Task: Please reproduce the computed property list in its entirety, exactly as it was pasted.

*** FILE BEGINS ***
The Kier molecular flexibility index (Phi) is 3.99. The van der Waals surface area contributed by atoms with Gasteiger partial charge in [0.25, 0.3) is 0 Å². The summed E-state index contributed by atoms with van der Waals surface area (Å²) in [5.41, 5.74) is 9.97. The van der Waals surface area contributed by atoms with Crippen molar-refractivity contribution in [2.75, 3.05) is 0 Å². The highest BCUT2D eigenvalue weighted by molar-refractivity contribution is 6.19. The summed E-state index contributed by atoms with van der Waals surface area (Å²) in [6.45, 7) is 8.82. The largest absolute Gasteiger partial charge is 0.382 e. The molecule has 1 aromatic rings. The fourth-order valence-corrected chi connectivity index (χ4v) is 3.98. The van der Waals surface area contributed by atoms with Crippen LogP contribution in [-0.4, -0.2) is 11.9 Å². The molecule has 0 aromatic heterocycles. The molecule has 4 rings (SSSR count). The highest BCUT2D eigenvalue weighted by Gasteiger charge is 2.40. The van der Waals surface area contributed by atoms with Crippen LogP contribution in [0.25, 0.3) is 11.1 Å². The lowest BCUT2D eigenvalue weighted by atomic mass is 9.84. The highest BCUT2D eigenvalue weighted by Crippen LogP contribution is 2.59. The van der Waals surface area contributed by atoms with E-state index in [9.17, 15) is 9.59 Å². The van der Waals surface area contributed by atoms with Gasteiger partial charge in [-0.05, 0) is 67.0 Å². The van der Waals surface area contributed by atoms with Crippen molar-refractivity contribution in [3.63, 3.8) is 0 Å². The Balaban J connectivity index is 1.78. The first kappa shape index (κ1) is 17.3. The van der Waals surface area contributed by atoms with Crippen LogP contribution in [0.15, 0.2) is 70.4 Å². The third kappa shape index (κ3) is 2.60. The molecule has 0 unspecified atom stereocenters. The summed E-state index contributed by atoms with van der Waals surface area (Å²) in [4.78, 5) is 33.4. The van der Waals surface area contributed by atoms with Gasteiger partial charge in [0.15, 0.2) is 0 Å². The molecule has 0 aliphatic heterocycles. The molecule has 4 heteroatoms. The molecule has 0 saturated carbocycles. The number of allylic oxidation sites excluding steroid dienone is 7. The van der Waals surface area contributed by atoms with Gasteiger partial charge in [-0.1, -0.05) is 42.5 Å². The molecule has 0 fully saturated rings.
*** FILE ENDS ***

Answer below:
The Kier molecular flexibility index (Phi) is 3.99. The van der Waals surface area contributed by atoms with Gasteiger partial charge in [0.25, 0.3) is 0 Å². The summed E-state index contributed by atoms with van der Waals surface area (Å²) in [5.41, 5.74) is 9.97. The van der Waals surface area contributed by atoms with Crippen molar-refractivity contribution in [2.75, 3.05) is 0 Å². The highest BCUT2D eigenvalue weighted by molar-refractivity contribution is 6.19. The summed E-state index contributed by atoms with van der Waals surface area (Å²) in [6.45, 7) is 8.82. The largest absolute Gasteiger partial charge is 0.382 e. The molecule has 1 aromatic rings. The fourth-order valence-corrected chi connectivity index (χ4v) is 3.98. The van der Waals surface area contributed by atoms with Crippen LogP contribution in [-0.4, -0.2) is 11.9 Å². The molecule has 0 aromatic heterocycles. The molecule has 4 rings (SSSR count). The highest BCUT2D eigenvalue weighted by Gasteiger charge is 2.40. The van der Waals surface area contributed by atoms with Crippen LogP contribution in [0.25, 0.3) is 11.1 Å². The lowest BCUT2D eigenvalue weighted by atomic mass is 9.84. The highest BCUT2D eigenvalue weighted by Crippen LogP contribution is 2.59. The van der Waals surface area contributed by atoms with E-state index in [9.17, 15) is 9.59 Å². The van der Waals surface area contributed by atoms with Gasteiger partial charge in [-0.05, 0) is 67.0 Å². The van der Waals surface area contributed by atoms with Crippen molar-refractivity contribution in [3.63, 3.8) is 0 Å². The Balaban J connectivity index is 1.78. The first kappa shape index (κ1) is 17.3. The van der Waals surface area contributed by atoms with Crippen LogP contribution in [0.15, 0.2) is 70.4 Å². The third kappa shape index (κ3) is 2.60. The molecule has 0 unspecified atom stereocenters. The summed E-state index contributed by atoms with van der Waals surface area (Å²) in [4.78, 5) is 33.4. The van der Waals surface area contributed by atoms with Gasteiger partial charge in [0.15, 0.2) is 0 Å². The molecule has 0 aliphatic heterocycles. The molecule has 4 heteroatoms. The molecule has 0 saturated carbocycles. The number of allylic oxidation sites excluding steroid dienone is 7. The van der Waals surface area contributed by atoms with Gasteiger partial charge in [-0.1, -0.05) is 42.5 Å². The molecule has 0 fully saturated rings.